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Help! I dated Kellyanne Conway, get me out of here

in Campus Journal/London Calling by

Welcome back to London Calling. How were your breaks? Did a relative get a bit too sloppy when they were knocking back bottom shelf whiskey? Did an ex text you “HNY” out of the blue at 4 a.m. on Jan. 1? Did you take advantage of the extern program? I did, and it was a wild ride. From the moment I stepped into the office I was given one assignment: watching footage of Kellyanne Conway.

This special kind of hell came as a surprise to me. I had expected to spend the week perfecting my sexy intern act, pushing out my ass as I lean against a copy machine, bend-and-snapping to pick up paperclips, trying to be helpful for my employer — “Is there anything else I can do for you? Bring you coffee? Suck your dick? Send you my resume?” Unfortunately, my boss and most of my coworkers were happily married, so I buckled down with America’s newest sweetheart. I learned to recognize her by the pattern of her crow’s feet, the angle of her crooked smile and the pitch of her nasal squeak as she pivoted away from a direct question. As I grew familiar with her mannerisms and habits, I became more and more convinced that I recognized her from somewhere, and it wasn’t the stand-up routine she performed in the 90s (look it up). There was nothing original about Kellyanne, nothing surprising about the way she spun lies with a beaming smile. A few days into our relationship, it dawned on me: Kellyanne and I had dated.

Of course I don’t mean this literally. I would say Trump’s senior advisor isn’t exactly my type, but that’s exactly my point: could I in all honesty claim that I’ve never been interested in polished, compulsive liars? That I would never fall for a snake in a blond wig? I can imagine sitting down with Kellyanne on either side of the kitchen table, each of us clasping a brimming glass of Pinot Grigio that’d we’d drink in tiny, fast-paced sips. She’d stare at me intently with the half-squinted eyes and soft smile she saves for performances of true empathy. Then, I’d start:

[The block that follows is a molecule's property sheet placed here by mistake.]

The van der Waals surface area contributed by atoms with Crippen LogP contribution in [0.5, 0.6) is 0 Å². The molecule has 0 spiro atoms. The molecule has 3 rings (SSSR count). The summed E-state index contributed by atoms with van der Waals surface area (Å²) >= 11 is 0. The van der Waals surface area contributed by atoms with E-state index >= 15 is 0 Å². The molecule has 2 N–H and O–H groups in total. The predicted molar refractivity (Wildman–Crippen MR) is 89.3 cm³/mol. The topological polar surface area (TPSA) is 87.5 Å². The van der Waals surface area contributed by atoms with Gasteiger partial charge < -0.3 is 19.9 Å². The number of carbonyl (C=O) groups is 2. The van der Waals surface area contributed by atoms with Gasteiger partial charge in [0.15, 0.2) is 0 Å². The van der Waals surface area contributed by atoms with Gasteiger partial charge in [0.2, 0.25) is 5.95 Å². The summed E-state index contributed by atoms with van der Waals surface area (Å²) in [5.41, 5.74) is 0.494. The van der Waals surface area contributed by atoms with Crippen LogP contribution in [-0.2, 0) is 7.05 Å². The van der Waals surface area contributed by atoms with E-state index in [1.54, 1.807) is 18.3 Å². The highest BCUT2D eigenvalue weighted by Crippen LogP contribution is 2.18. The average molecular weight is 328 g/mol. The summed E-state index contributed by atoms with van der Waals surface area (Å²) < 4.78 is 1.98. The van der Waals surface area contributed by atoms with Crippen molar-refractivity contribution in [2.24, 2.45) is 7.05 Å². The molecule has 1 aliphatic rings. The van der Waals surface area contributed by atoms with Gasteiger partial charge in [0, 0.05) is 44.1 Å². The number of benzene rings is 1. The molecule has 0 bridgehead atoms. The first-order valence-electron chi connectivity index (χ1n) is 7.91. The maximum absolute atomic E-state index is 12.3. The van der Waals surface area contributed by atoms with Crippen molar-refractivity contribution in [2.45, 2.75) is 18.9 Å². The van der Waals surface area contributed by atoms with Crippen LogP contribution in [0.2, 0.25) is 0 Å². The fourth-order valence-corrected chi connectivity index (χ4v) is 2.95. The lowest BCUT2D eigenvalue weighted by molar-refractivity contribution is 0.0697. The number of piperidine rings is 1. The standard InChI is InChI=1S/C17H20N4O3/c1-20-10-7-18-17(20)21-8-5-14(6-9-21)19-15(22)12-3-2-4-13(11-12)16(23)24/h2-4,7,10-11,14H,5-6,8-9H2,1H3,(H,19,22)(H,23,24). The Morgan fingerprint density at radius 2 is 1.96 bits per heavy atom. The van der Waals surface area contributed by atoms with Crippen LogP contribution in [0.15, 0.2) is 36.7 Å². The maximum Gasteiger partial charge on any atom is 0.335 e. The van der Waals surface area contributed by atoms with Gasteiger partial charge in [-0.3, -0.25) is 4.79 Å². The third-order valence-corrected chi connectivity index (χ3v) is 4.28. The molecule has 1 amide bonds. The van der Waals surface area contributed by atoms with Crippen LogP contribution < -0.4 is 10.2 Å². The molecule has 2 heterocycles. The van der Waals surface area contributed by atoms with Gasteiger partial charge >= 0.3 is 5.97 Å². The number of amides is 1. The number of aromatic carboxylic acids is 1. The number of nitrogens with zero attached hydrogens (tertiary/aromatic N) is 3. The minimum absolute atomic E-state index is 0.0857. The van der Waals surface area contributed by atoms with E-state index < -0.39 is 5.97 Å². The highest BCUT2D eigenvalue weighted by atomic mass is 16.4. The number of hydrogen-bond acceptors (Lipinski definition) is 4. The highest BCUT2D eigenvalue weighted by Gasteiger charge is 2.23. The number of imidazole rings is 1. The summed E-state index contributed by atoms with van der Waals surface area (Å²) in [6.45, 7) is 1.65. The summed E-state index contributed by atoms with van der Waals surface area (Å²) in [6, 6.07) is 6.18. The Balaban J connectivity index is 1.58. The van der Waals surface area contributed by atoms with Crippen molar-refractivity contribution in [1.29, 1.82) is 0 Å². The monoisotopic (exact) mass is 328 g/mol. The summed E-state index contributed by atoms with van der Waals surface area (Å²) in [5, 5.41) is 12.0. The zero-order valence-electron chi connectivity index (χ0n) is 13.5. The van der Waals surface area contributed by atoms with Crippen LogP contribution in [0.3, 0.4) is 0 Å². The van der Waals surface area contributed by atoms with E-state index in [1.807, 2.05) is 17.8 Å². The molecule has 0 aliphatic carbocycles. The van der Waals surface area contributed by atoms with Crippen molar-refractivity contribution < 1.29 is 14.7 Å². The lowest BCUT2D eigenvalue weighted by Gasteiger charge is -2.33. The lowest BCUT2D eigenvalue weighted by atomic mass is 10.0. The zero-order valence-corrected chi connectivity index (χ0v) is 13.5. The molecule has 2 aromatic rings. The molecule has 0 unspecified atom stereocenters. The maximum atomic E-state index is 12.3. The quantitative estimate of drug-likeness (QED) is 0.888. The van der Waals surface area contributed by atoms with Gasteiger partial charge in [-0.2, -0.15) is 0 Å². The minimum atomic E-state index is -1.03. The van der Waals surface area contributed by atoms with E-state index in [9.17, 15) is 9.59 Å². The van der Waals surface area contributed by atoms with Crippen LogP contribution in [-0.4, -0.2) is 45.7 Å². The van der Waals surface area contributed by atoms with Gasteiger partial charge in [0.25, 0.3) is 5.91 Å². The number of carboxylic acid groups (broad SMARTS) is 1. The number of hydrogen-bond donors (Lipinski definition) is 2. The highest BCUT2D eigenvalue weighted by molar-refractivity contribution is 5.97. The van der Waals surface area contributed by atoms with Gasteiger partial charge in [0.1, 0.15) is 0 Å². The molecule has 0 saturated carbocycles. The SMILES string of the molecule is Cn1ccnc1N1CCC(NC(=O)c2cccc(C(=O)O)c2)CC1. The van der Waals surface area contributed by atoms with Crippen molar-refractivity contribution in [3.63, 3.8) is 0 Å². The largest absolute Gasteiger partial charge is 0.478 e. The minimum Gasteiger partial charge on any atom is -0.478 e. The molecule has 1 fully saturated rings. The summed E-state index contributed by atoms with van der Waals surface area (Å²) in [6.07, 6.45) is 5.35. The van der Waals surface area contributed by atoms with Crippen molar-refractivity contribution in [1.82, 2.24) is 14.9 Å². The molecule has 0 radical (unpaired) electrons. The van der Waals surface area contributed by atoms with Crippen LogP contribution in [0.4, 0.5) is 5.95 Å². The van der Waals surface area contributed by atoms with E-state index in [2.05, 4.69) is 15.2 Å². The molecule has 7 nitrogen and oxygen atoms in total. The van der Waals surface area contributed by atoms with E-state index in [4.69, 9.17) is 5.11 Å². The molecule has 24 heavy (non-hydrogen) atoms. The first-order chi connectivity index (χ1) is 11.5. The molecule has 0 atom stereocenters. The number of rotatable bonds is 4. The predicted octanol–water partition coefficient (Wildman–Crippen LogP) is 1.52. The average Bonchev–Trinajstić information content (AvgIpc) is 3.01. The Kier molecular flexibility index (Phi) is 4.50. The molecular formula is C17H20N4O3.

“Kellyanne, you need to be honest with me. Was Rachel saying the truth? Did you really go fuck Jasper?”

“Now listen Tom I don’t think that’s fair, I don’t think that’s fair because she clearly didn’t mean that, and beyond that I think it ignores the real question, which is why are you still bringing Jasper up, a month after that night? Nobody else is talking about it! It’s unfair that you’re not giving me the chance to show you how well we can work together for this relationship.”

“But Kellyanne, you still haven’t answered the question. Did you fuck him? He told Cheryl you did, you’ve got to explain what’s happening here.”

“Tom you need to understand the difference between what offends you and what affects you. Maybe you’re offended by what Cheryl said — and why would you trust that sore loser, she never forgave me for getting my job — but that doesn’t mean you’re affected by it.”

“But Kelly—”

“Get over it, sweetie.”

For those of you more unfamiliar than me with Kellyanne’s track record, apart from the context this whole interaction is a pretty close paraphrase of things she’s said to the media since the election. It may sound obsessive to draw such a close parallel between this politician and my ex (still hate you babe!), but I think the connection informs our relationships with both of them.

Back when we were dating, our biggest issue was trust. I’ve never been crazy about monogamy, and have always valued the freedom of sucking a stranger’s dick in an alley if I so please, but it’s always been important to me that my partner would inform me of his sexual whereabouts, for reasons of both sexual health and intimacy. When I learned he’d been flat out lying to me, before I could even think of ruining his life I was overwhelmed by a feeling of profound stupidity: how come I didn’t notice him being vague, covering up the holes in his alibi? Kellyanne reminded me that great liars are so earnest that they make you want to believe them. There’s nothing shameful or daft about deciding to give people the benefit of the doubt. What matters is how you behave once you learn the truth.

Speaking of which, I think that seeing Kellyane as an ex really helps put into perspective how one should deal with her “alternative facts.” When you catch a partner clearly betraying your trust, is your reaction to write a stern thinkpiece debunking them with a mildly inflammatory headline? No! You scream, burn pictures of them, and spread informational flyers about just how scummy they are throughout their neighborhood (or dorm, or dining hall). We’ve got to stop engaging with her and taking her seriously, point blank.

This doesn’t read much like a sex and relationships column, but I don’t think that sex and relationships are on anybody’s mind today. Here’s a story though: when I told the guy I’ve been seeing about my foray into the world of Kellyanne, he held my stare and asked:

“If you put on a blond wig and a nasal voice, do you think you could sustain an impression of her when I fuck you?”

And you know what? I think I might do it, just so that I can imagine that through the vessel of my body we could dislodge the massive stick that’s stuck up her ass. And regardless, angry sex is hot.

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